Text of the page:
Meanwhile, few people knew how wealthy one of the top donors was until his death at the age of 98 last year. Dubbed a “secret millionaire” by media reports, Jack MacDonald was a thrifty former lawyer in the Seattle office of the U.S. Department of Veterans Affairs who left behind $139 million in 2013. MacDonald earned his millions by investing the proceeds from the sale of his father’s meat company.

His will split his money among the Seattle Children’s Hospital, University of Washington School of Law and the Salvation Army, which had no idea that the gift was coming.

“The Salvation Army didn’t know at all,” said Chronicle editor Stacy Palmer. “They only knew him as a donor who gave $20 at a time.”

Philanthropists Bill and Melinda Gates and Warren Buffett were noticeably absent from the top 50 donor list, which is based on new financial commitments made in a given year. It does not track gifts that donors’ foundations make using past commitments so as to not count the same money twice.

Bill and Melinda Gates and Warren Buffett’s Giving Pledge campaign has been credited with inspiring philanthropy among other billionaires. The Chronicle notes that 19 of 2013’s top 50 donors have signed the pledge.

The majority of the donations came from California ($2.8 billion) and New York ($1.6 billion) residents, while other large donations came from Texas, Oregon and Washington state residents.

Colleges and universities were the biggest winners, receiving $2.6 billion or roughly a third of all donations. Foundations received another $2.1 billion, while hospitals and medical centers, museums and library groups and human service groups were among the other recipients.


Mario Pallotta delivers produce every week to Italian Home for Children

BOSTON —Thanksgiving is just two days away, but most of us know that in life sometimes just saying thank you doesn’t feel like enough.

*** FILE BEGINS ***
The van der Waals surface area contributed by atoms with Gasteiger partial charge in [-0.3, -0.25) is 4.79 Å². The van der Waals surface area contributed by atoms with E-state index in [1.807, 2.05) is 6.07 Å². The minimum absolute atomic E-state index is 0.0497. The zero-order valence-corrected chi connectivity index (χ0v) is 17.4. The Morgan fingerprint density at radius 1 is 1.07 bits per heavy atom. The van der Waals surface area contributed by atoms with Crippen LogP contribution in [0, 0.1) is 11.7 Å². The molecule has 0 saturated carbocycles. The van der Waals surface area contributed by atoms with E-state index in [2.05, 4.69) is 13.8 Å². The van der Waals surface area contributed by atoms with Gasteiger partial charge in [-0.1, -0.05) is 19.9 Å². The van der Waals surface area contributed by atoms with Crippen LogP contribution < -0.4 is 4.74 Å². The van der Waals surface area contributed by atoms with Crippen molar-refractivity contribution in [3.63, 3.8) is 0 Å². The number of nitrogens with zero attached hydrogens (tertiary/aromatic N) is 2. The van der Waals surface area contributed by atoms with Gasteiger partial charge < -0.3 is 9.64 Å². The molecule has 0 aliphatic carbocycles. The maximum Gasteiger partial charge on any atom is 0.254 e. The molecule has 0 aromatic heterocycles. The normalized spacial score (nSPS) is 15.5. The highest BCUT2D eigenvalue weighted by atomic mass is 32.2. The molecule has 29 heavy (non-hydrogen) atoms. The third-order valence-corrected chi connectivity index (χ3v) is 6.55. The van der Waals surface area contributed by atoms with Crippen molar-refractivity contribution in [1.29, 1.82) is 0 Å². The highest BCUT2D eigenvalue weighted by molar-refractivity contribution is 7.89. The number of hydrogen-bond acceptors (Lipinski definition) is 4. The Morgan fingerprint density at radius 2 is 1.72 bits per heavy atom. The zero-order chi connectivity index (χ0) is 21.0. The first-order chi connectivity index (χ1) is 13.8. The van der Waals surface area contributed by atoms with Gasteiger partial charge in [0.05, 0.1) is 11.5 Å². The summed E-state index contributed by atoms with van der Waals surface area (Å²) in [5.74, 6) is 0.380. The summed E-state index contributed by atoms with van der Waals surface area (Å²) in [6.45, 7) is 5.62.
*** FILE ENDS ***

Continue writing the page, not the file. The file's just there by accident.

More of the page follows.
That is certainly the case for a man named Mario Pallotta who’s been delivering thanks every week for 63 years.

Pallotta delivers fresh produce every Tuesday to the Italian Home for Children in Jamaica Plain.

He is one of Boston‘s preeminent produce brokers and gets the food donated to the home every week.

“It’s an amazing place. It really is — an amazing place,” Pallotta said.

He should know — it’s where he grew up. Pallotta was only 10 months old, the youngest of seven children, when his mother died.

His father couldn’t handle the load and left the children at The Italian Home, which is run by Franciscan nuns. They had meager provisions, but an abundance of love.

“We always had people who helped out. Always. If it wasn’t a doctor, it was a dentist. If it wasn’t a dentist, it was a barber. If it wasn’t a barber, someone would bring ice cream,” Pallotta said.

Among Pallotta’s memories as a child are weekly trips to Haymarket, where vendors would fill baskets with free food for the orphans. So for the last 63 years, he’s given back.

“Mario has a special place in his heart for The Italian Home because he spent so many years here, and there is nothing that we ask for that Mario doesn’t give — and at a moment’s notice,” Sister Margaret said.

And it’s not just the food.

The name Pallotta is everywhere at The Home. There’s the Pallotta garden, the computer room and a school named for his mother that was built with the help of his family.

“To him I say, ‘Mario, I love you so much and we are so grateful,” Sister Margaret said.

Pallotta wouldn’t have it any other way.

“If every child was taken care of, you and I wouldn’t have to sit here, but that might be a forever thing. So as long as I’m healthy — it’s my forever, too,” he said.